The net neutrality movement has been promoted by the good intentions of a group of people who want to insure that the internet remains a place of opportunity for entrepreneurs and innovators. Unfortunately they have not truly understood the problem of net neutrality. While promoting net neutrality, they have already killed innovative services; however, the only innovations they have protected are future imagined startups that don’t yet exist (and may never exist).
Even the most basic understanding of net neutrality can expose the folly of its promoters. Net neutrality guarantees that that all network traffic is treated equally. No company can pay to put their website in the “fast lane”, which sounds nice. But if we really think about what we’re saying it doesn’t sounds as good anymore. Should ALL traffic really be treated equally? If a your mother is making an emergency phone call and the call is routed over the same line as her neighbors torrent of porn, should both really be treated equally? Would we not all agree that the emergency call should be put in the fast lane? So obviously not ALL traffic should be treated equally ALL the time. But this is just a hypothetical example. Let’s look at some real life examples of where net neutrality will stifle innovation.
In 2013 the Chilean government killed free Wikipedia for all its citizens (no need to pay for internet credit). This universal access to information is the exact thing net neutrality supporters are supposedly championing but that their policies are killing.(1)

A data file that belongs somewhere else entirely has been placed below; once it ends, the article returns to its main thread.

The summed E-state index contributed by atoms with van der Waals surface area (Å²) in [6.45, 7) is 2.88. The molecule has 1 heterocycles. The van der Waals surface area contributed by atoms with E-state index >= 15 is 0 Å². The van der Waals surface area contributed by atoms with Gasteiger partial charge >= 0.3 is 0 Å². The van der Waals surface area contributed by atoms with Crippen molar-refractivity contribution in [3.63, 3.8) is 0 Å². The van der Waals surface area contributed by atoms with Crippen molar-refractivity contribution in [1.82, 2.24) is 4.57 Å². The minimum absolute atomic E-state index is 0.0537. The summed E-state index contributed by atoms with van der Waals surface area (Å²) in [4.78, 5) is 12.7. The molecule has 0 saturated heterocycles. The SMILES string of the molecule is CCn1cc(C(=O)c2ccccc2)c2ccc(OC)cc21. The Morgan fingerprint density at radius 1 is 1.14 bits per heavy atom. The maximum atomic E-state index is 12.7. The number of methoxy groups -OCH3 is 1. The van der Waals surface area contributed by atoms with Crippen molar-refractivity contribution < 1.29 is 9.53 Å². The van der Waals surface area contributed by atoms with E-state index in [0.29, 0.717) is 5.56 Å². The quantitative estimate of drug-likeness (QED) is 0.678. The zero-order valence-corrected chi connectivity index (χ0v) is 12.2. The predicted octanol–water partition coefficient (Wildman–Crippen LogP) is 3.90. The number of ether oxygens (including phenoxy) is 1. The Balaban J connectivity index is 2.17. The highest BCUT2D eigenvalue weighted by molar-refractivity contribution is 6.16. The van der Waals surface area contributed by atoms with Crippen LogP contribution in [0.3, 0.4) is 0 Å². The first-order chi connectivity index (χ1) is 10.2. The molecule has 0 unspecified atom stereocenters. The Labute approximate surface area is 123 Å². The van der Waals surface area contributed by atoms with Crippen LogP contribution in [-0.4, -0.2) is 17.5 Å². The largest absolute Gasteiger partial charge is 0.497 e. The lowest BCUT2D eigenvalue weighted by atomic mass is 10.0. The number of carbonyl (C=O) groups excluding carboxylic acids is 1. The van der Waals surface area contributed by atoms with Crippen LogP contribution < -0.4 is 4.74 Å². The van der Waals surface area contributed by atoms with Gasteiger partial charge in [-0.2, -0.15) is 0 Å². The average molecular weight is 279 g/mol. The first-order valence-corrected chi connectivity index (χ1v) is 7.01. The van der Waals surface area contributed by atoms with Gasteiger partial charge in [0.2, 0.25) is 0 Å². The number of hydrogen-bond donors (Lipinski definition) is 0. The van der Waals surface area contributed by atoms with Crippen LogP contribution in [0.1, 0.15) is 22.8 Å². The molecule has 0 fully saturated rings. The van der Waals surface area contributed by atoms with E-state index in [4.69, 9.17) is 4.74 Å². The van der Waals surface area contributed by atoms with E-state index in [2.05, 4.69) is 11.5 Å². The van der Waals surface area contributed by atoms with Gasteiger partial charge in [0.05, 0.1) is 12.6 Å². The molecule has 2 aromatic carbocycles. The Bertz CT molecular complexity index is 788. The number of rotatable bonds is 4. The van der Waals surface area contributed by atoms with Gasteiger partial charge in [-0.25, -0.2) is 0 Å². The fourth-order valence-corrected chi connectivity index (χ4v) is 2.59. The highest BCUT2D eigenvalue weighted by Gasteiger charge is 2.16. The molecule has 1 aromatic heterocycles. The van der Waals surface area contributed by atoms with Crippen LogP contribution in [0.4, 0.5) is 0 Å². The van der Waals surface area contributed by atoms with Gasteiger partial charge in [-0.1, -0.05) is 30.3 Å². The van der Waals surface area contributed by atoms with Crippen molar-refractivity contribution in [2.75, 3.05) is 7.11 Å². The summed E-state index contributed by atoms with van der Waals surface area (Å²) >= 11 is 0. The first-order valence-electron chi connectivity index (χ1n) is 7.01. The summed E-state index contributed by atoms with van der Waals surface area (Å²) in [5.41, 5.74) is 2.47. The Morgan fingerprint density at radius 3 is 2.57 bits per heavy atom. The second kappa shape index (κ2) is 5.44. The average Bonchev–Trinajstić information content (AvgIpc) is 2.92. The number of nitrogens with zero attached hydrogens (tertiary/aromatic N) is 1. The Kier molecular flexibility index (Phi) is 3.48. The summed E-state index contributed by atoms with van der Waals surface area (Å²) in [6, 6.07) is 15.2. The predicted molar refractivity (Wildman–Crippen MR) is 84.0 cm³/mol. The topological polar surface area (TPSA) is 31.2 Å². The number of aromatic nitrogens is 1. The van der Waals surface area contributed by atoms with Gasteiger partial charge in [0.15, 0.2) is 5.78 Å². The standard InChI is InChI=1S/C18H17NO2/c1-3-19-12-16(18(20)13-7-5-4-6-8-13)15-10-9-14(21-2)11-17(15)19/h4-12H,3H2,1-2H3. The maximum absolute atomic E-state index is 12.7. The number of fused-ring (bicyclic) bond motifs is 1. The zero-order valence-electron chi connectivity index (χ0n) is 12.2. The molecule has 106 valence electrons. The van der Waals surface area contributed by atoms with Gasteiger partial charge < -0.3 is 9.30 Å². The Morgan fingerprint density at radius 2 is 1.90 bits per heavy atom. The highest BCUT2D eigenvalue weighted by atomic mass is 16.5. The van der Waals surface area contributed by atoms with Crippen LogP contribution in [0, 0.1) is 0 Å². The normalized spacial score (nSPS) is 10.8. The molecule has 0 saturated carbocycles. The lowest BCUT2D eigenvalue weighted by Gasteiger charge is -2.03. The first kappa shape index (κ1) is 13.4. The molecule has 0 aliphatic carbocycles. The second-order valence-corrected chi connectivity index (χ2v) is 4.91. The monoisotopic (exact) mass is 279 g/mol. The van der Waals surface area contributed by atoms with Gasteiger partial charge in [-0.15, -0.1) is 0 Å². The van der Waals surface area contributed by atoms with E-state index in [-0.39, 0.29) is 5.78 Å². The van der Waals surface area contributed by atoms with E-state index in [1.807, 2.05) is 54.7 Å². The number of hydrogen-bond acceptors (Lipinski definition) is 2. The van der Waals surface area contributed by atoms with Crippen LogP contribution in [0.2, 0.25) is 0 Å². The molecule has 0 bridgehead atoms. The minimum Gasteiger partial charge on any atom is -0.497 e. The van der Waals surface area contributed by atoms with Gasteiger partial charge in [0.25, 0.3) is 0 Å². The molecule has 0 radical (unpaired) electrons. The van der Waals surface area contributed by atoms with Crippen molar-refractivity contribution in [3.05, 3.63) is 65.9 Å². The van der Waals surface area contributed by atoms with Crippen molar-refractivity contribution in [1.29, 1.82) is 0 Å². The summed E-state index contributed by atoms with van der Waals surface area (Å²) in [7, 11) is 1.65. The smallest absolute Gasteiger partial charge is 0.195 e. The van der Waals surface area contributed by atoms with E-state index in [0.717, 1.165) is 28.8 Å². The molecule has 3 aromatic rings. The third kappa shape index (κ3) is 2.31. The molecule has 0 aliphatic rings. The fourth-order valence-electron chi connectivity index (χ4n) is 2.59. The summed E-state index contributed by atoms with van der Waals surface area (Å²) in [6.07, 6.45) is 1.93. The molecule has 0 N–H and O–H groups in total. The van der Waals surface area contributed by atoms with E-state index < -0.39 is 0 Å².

In the US, Cricket Wireless subscribers can download unlimited music from the music service Muve Music without incurring extra data charges.(2)
In Kenya and Zambia, consumers can browse a set of useful health, employment and local information services without data charges via an app built by Internet.org. Net Neutrality will crush this innovative service and prevent accessing these services for free.(3)
In Cameroon, MTN has offers numerous internet bundles that give an advantage to WhatsApp traffic. Net neutrality will also kill this service.(4)
Also in Cameroon, football fans can pay 200 XAF (about $0.40) to stream the African Cup of Nations on their phone (from Nexttel). Again this service wouldn’t be possible if net neutrality is implemented.(5)
The list goes on.
What makes this issue all the more important for Africa, is the severely underdeveloped network infrastructure, which makes intelligent and innovative management of the “pipes” essential. If you have a 50 megabit connection at home, a dumb pipe (net neutrality) might make sense. But when you are trying to squeeze as many bits as possible through through a very slow completely saturated connection, you may want to innovate on how you manage traffic.
Let network operators regulate their traffic as they wish, UNTIL it becomes a problem, not before. Regulating problems that only exist in our future imaginations will end up causing more problems than it solves.
When net neutrality backfires: Chile just killed free access to Wikipedia and Facebook